They did, but the install cost was over 250 quid. That's why the 'wires
only' option came into widespread use from April 2002, and many ISPs no
longer offer BT Installed ADSL as it is a costly option with no really
good justification, when the tea boy could plug an ADSL modem/router in
and get things working (OK, it helps to know a bit more :-) Peter M.


I may have to start saving up :-((

--
Jeff Gaines - Damerham Hampshire UK
Please reply to Newsgroup.
  #9  
Old July 25th 04, 05:04 PM posted to uk.telecom.broadband
Sunil Sood
external usenet poster
 
Posts: 1,590
Default Broadband Router / DSL Modem

"Jeff Gaines" wrote in message

I've also got Home Highway, the main box is in the upstairs
bedroom which is not where I want the Broadband connection.
Currently the HH box is wired off that main box and fed down to
the room with the PC.
I knew that the ISDN box would have to be converted back to POTS
(when I ordered it the BT site said 'there is no likelihood of
Broadband being installed on your exchange' - guess what, 12
months later we've got an install date!).
Perhaps I'll need to ask BT to move the main box when they take
ISDN out. I've got two extensions hanging off it as well.

I had assumed that BT would come in and do the wiring and leave
it at that for me to connect my own kit?


If you have Home Highway and want that line converted to ADSL - BT will come
and sort out the wiring for you.

You would need to order a "managed conversion" via your ISP - it costs £50
on top of any ADSL activation fees your choosen ISP will charge

Regards
Sunil


  #10  
Old July 25th 04, 06:47 PM posted to uk.telecom.broadband
poster
external usenet poster
 
Posts: 1,542
Default Broadband Router / DSL Modem

On 25 Jul 2004 in uk.telecom.broadband, "Sunil Sood" wrote:

You would need to order a "managed conversion" via your ISP - it costs
£50 on top of any ADSL activation fees your choosen ISP will charge


So still a lot less than the 250 for the original installations (though I
know BT Openworld, or whatever it was in 2001, were covering the cost for
those who had expressed interest before June 2000... phew, seems like so
long a wait for it, and I was only waiting until December 2001 :-)) Back
to managed conversion... there was a list on the ADSLguide site, but for
a chance of getting it done, and with the chance to ring the ISP to chase
(or for out-of-office-hours answers, and without a premium rate number) I
know PlusNet does this. Back in 2002, there was some discussion and list
on ADSLguide, about managed conversions. The list is most likely still in
the news archive, but will be out of date (Claranet, Nildram, PlusNet, to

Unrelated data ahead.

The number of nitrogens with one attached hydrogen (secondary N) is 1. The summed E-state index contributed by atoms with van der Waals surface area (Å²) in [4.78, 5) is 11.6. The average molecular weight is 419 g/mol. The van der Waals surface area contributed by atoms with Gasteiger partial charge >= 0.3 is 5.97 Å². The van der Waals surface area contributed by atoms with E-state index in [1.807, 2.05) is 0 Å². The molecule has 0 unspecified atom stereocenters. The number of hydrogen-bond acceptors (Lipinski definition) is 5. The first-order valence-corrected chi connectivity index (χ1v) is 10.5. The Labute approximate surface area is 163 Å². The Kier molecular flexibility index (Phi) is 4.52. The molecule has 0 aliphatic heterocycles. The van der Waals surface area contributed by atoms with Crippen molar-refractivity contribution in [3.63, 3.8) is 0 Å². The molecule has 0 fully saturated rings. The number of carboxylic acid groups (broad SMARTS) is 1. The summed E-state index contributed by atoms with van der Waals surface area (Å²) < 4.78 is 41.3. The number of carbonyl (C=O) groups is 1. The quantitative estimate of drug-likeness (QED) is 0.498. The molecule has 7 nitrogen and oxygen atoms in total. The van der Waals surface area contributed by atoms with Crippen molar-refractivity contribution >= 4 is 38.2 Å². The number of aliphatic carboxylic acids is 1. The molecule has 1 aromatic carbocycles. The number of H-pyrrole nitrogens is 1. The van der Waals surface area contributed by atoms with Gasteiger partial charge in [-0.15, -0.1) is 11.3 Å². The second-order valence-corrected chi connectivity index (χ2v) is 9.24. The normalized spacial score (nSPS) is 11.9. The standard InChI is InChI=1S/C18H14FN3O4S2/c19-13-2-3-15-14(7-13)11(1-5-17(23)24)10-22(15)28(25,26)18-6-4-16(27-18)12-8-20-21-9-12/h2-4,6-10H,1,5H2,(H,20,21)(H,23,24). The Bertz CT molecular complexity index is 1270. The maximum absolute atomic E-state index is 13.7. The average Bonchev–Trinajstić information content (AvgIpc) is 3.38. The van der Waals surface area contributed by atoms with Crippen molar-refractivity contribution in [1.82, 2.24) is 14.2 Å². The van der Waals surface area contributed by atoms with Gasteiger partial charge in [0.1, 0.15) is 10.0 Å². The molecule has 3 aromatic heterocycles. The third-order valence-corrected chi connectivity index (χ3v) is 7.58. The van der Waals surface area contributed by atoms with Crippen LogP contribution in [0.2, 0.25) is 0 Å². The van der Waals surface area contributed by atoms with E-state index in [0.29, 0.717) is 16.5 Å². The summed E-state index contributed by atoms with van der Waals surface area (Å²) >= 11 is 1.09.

name a few I remember, but at that time, Eclipse were not among those who
were trialling the facility, and Demon sales were negative about interest
in doing so, as it meant more than minimal paperwork for them to handle).

The fee used to be under 30 quid, but has been bumped up (I expected it
to remain stable, but I guess the bean counters must have been watching
the lower monthly income from rental of HH/BH as people converted away,
and paid much less overall... not just loss of BH/HH but to scrap the
need for Surftime Anytime on those lines too). Peter M.

--
PlusNet http://tinyurl.com/24ymz - I recommend them and save some cash.
Depends on account that is opened by new customer, but good value ISP IMO.
 




Currently Active Users Viewing This Thread: 1 (0 members and 1 guests)
 
Thread Tools
Display Modes

Posting Rules
You may not post new threads
You may not post replies
You may not post attachments
You may not edit your posts

vB code is On
Smilies are On
[IMG] code is On
HTML code is Off
Forum Jump

Similar Threads
Thread Thread Starter Forum Replies Last Post
Broadband ADSL Modem/Router - Quality wanted... but which one? Alan Dempster uk.telecom.broadband (UK broadband) 0 January 23rd 04 02:42 AM
Modem/Router John Fitzpatrick uk.telecom.broadband (UK broadband) 4 January 3rd 04 02:36 PM
Can I use a Router instead of a USB modem? paul blitz uk.telecom.broadband (UK broadband) 1 August 12th 03 11:56 AM
Can I use a Router instead of a USB modem? Sunil Sood uk.telecom.broadband (UK broadband) 2 August 7th 03 09:41 PM
Can I use a Router instead of a USB modem? Martin² uk.telecom.broadband (UK broadband) 2 August 7th 03 03:39 PM


All times are GMT +1. The time now is 09:18 PM.


Powered by vBulletin® Version 3.6.4
Copyright ©2000 - 2019, Jelsoft Enterprises Ltd.Content Relevant URLs by vBSEO 2.4.0
Copyright ©2004-2019 BroadbanterBanter.
The comments are property of their posters.